Today is a great time to slip one past earnings-focused investors. That fact isn't lost on banks. Accounting-rule makers recently backed away from a proposed rule change that bankers fought. If you own bank stocks, that's cause for pause.

Back to the future
The proposal would have reversed a 2009 rule change. During the financial crisis, Congress pressured the Financial Accounting Standards Board, or FASB, into relaxing rules on how banks value loans.

Wouldn't it be nice if you could live as if the value of your assets never declined below what you paid for them? That's essentially what the 2009 rule change allowed for banks. Before the financial crisis, loans -- which are "assets" for banks -- went on their books at "fair value," i.e., what a buyer was willing to pay that day. After market prices for loans crashed, the 2009 rule change allowed banks to put loans on their books based on what they paid for them. The fair (market) value was relegated to footnotes in SEC filings.

Fantasyland
That rule change was akin to changing your brokerage statement to highlight what you paid for your investments instead of what they're worth now. In this alternative world, the current value would be disclosed in footnotes of a long legal document. Trouble is, you can't retire on what you paid for investments. Unlike banks, you have to live with the fair value buried in the footnotes. 

Banks got the rule change by arguing that fair-value accounting could have exacerbated the financial crisis. More bluntly, revealing the true value of banks' assets would have made them look even shakier. The rule change was retroactive … in time for the Federal Reserve's bank stress tests. Fancy that.

Extend and pretend
Asset values were expected to recover once the markets settled down. Last May, FASB proposed reversing the 2009 rule so that loans would again go on banks' books at fair value. The CFA Institute supported FASB's proposal. But although the markets had settled down, banks lobbied hard against it.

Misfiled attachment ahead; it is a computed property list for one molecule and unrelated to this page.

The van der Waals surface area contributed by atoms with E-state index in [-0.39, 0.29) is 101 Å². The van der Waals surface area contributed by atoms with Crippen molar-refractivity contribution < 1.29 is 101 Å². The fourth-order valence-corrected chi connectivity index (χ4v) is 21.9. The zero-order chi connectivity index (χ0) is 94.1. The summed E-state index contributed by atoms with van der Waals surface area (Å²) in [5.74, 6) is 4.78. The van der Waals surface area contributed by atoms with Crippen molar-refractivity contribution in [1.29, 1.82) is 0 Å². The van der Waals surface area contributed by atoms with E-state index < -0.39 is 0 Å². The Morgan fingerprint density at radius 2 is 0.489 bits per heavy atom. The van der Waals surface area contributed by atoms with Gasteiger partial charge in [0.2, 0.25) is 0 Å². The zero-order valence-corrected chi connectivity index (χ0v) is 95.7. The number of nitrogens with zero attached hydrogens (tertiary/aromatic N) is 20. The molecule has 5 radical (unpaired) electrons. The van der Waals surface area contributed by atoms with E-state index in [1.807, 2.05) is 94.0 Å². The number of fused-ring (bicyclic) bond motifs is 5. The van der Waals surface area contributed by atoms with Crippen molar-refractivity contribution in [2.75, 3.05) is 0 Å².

Why is it that banks still don't want loans' true values on their books? Banks said it would hurt lending and unfairly reduce their book values. That's true, except for the "unfair" part. What's unfair is having inflated asset values in banks' financial statements. That's akin getting a mortgage based what you paid for your home instead of what it would fetch in the market today. Or selling your home for what it cost you. Good luck with that.

But although the 2009 rule change would not get toxic assets off balance sheets, it had the potential to boost banks' earnings and allow them to defer writedowns.

Billions and billions
Bankers wouldn't fight fair-value accounting unless it was going to inflict pain. To get a sense for how much, the following table shows how changes in fair value have affected quarterly bank earnings. (When the fair values of assets rise, the increase is added to earnings, and vice versa.)

As suspected, the figures are large. And these are just changes in fair value. Pay close attention to the bold rows indicating just how much the accounting change that banks sought has affected earnings.

Bank of America (NYSE: BAC)

Quarter

Earnings Impact of Change in Fair Value (FV)

Earnings Before Taxes (EBT)

FV Change Impact as % of EBT

Q4 2008 ($9,961) ($3,802) 262%
Q1 2009 $2,658 $5,376 48%
Q2 2009 $4,758 $2,379 200%
Q3 2009 $143 ($1,976) 7%
Q4 2009 N/A ($1,419) N/A
Q1 2010 $1,530 $4,389 35%
Q2 2010 $706 $3,795 19%